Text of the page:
As mentioned in a paragraph prior, stealth is key. A Machiavellian must first go under the radar and appear non-threatening to the majority (eg: don’t start-up a blog discussing the dark triad) before escalating to cooption. And so it follows that regardless of the Machiavellian subtype one fits, it is imperative to be perceived innocuously, at least until one is so powerful appearing thornless weakens rather than strengthens their image.

3.) Stages of Influence:

One is never instantaneously worshipped without immense preselection or fame. In the absence of such external forces, one will go through numerous stages of favour. There are two stages which grant no power or favour with an individual; they are the stages of “rejection” and “indifference.” There are then three stages which follow on from this which bestow increasing levels of influence with said individual.

A stranger, a person who does not know of you, is for the most part, indifferent. People who know of you that behave as if they are indifferent are not actually indifferent; they have in fact rejected you. The indifference stage is populated exclusively by strangers. There is little difference between rejection and indifference if rejection is not accompanied by penalty or punishment other than the rejection in and of itself. Where rejection causes another to designate you as a threat and to seek to undermine you, they likewise become your threat. No war is one-sided, just because one has not declared it, it does not mean one is not at it. The rejection stage is populated by one’s enemies: spies, saboteurs, haranguers and haters.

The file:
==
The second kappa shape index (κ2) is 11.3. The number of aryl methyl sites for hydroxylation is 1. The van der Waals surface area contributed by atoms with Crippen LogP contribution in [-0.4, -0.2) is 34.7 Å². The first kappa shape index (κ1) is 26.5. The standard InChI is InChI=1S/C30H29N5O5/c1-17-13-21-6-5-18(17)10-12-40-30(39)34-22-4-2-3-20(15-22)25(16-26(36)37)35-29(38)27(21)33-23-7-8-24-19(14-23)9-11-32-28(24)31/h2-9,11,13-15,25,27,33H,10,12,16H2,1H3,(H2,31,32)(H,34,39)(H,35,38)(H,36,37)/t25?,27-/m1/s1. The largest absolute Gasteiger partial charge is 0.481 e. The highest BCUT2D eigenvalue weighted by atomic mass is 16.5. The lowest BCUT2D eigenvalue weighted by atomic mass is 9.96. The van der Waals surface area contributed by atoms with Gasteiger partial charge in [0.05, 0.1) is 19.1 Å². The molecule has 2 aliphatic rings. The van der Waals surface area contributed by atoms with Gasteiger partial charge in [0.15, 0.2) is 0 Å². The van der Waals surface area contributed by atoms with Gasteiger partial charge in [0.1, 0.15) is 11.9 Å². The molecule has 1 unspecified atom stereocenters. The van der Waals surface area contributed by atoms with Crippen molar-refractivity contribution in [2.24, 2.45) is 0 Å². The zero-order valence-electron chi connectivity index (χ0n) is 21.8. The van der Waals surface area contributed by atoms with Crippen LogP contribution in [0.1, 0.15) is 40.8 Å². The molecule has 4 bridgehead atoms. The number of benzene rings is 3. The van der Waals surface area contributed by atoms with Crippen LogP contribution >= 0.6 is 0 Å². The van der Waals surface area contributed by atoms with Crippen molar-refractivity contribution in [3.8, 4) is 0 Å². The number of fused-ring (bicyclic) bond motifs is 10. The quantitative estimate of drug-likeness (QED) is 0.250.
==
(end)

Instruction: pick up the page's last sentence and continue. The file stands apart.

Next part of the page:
Next there is acceptance, acceptance is an absence of negative sentiment or threat designation, characterised best as genuine civil cooperation. At the acceptance stage your existence is acknowledged and accepted, you do not set any alarms off, but likewise you hold little influence. The acceptance stage is populated by colleagues and acquaintances who you have neither gone to war with, nor won the favour of.

Beyond acceptance we reach cooption, cooption is when one deems you favourably to the extent that they will engage in non-consequential (small) personal sacrifices, grant you small favours and show a beyond “familiar” level of respect and admiration. The cooption stage is populated by friends, and people you may not know who are nevertheless enamoured with your reputation.

Finally, we reach the stage of worshipper: a worshipper may or may not be a sycophant, but they are individuals who see you as an incredibly important and integral character in their lives. They will be willing to make large sacrifices, lie for you, protect you, and are sensitive to your wants and needs. The worshipper stage is populated by dear friends, close family members, passionate lovers and groupies.